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The Language of Song: An Interview with Donald Kroodsma

Don Kroodsma



COURTESY OF DON KROODSMA
Young parrots, songbirds and hummingbirds learn a repertoire of songs, just as human infants learn to talk. But why is this ability to learn a vocal communication system something we share with birds, but not with our closer relatives, such as the nonhuman primates?

For over 30 years, Donald Kroodsma has worked to unravel such mysteries of avian communication. Through field studies and laboratory experiments, he's studied the ecological and social forces that may have contributed to the evolution of vocal learning.

Kroodsma has paid particular attention to local variation in song types, known as dialects. The Black-capped Chickadees (Parus atricapillus) on Martha's Vineyard, for example, have an entirely different song than their counterparts on the Massachusetts mainland, he says. Birds that live on the boundary between two dialects or that spend time in different areas can become "bilingual," learning the songs of more than one group of neighbors. Recently, Kroodsma discovered that the Three-wattled Bellbird (Procnias tricarunculata) is constantly changing its song, creating what he calls a "rapid cultural evolution within each generation." This kind of song evolution is found in whales but, up until now, rarely in birds.

A professor of biology at the University of Massachusetts at Amherst, Kroodsma is also co-editor of the book Ecology and Evolution of Acoustic Communication in Birds (Cornell University Press, 1996). Though he plans to continue his field studies, he says that one of his most important goals now is to help people understand how to listen to birdsong. "Many people can identify a Wood Thrush (Hylocichla mustelina) when they hear it¿it's one of the most beautiful songs in the world," he says. "Little do they realize they could hear the things that Wood Thrush is communicating if they just knew how to listen."


SA: Can you make any comparison between how a baby bird learns to sing and how a young human learns to speak?

DK: On the surface, it¿s remarkably similar. I often play a tape of my daughter, recorded when she was about a year and a half old. She is taking all the sounds she knows¿"bow-wow, kitty, no, down"¿and randomly piecing them together in a nonsensical babbling sequence. Then I play a tape of a young bird and dissect what it¿s doing in what we call its "subsong," and it¿s exactly the same thing. It¿s taking all the sounds it has memorized, all the sounds it has been exposed to, and singing them in a random sequence. It looks like what the baby human and the baby bird are doing is identical. Some might say that¿s a crass comparison, but it¿s very intriguing.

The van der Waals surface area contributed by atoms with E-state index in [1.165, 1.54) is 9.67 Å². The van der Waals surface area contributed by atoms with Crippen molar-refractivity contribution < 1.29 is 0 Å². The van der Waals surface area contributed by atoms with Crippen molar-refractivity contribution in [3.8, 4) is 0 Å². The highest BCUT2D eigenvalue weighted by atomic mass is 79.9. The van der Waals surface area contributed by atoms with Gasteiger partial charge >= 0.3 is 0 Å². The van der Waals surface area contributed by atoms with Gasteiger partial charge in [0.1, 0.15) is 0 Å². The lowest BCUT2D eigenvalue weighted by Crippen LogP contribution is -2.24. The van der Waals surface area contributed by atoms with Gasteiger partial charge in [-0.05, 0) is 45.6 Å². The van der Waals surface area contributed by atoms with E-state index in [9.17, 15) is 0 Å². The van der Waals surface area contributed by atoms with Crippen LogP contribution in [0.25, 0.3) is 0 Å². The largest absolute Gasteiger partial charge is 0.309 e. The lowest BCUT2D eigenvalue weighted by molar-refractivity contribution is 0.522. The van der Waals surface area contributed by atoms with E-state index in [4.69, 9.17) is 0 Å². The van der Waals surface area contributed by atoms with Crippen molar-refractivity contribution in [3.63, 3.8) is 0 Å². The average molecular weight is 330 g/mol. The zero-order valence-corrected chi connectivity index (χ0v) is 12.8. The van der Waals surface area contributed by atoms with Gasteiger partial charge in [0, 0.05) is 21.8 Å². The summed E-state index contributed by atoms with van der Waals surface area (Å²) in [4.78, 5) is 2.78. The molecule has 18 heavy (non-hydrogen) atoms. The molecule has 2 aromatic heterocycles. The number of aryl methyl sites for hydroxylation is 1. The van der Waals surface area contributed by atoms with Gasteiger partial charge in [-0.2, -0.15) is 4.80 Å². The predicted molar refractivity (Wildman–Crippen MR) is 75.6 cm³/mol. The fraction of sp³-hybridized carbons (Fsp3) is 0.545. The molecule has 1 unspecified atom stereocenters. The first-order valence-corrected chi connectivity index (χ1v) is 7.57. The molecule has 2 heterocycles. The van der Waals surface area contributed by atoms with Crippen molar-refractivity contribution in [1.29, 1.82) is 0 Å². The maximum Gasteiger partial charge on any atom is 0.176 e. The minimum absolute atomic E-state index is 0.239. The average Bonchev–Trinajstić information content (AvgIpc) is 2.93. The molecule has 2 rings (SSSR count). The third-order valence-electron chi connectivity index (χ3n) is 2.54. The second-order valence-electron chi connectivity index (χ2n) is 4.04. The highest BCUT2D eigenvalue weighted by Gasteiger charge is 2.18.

SA: Why do the song repertoires and dialects of some birds vary from place to place?

DK: For the species of birds that do not learn their songs, I like to think of it simplistically as the song being encoded right in their DNA. With these birds, if we find differences in their songs from place to place, it means that the DNA has changed too, that the populations are genetically different.

But there are species in which the songs are not encoded in the DNA. Then we have something very similar to humans, in which speech is learned and varies from place to place. If you were raised in Germany, for example, you¿d be speaking German rather than English with no change in your genes. So with the birds that learn their songs, you get these striking differences from place to place because the birds have learned the local dialect.


For some audio examples of birdsong dialects, click here.


SA: How is this affected by whether a bird is nomadic?

DK: If you know the rest of your life you¿re going to be speaking English, you work hard at learning English. But what if you know that you¿ll be repeatedly thrown in with people speaking different languages from all over the world? You start to see the enormous challenge it would be to learn the language or dialect of all these different locations. So I think for nomadic birds like Sedge Wrens [Cistothorus platensis] , because they are thrown together with different birds every few months from all over the geographic range, they don¿t bother to imitate the songs of their immediate neighbors. They make up some kind of generalized song, or rather the instructions in their DNA allow them to improvise this very Sedge Wren-y song.

The contrast for the Sedge Wren is the closely related Marsh Wren [Cistothorus palustris]. The western Marsh Wrens, in the Seattle area or California, stay on their territory year-round. Once a male settles on a territory he learns the songs of his neighbors. They live within this very stable community, and I think that gives them the impetus to imitate each other. Why should they imitate each other and all have the same songs? I wish I knew the answer to that.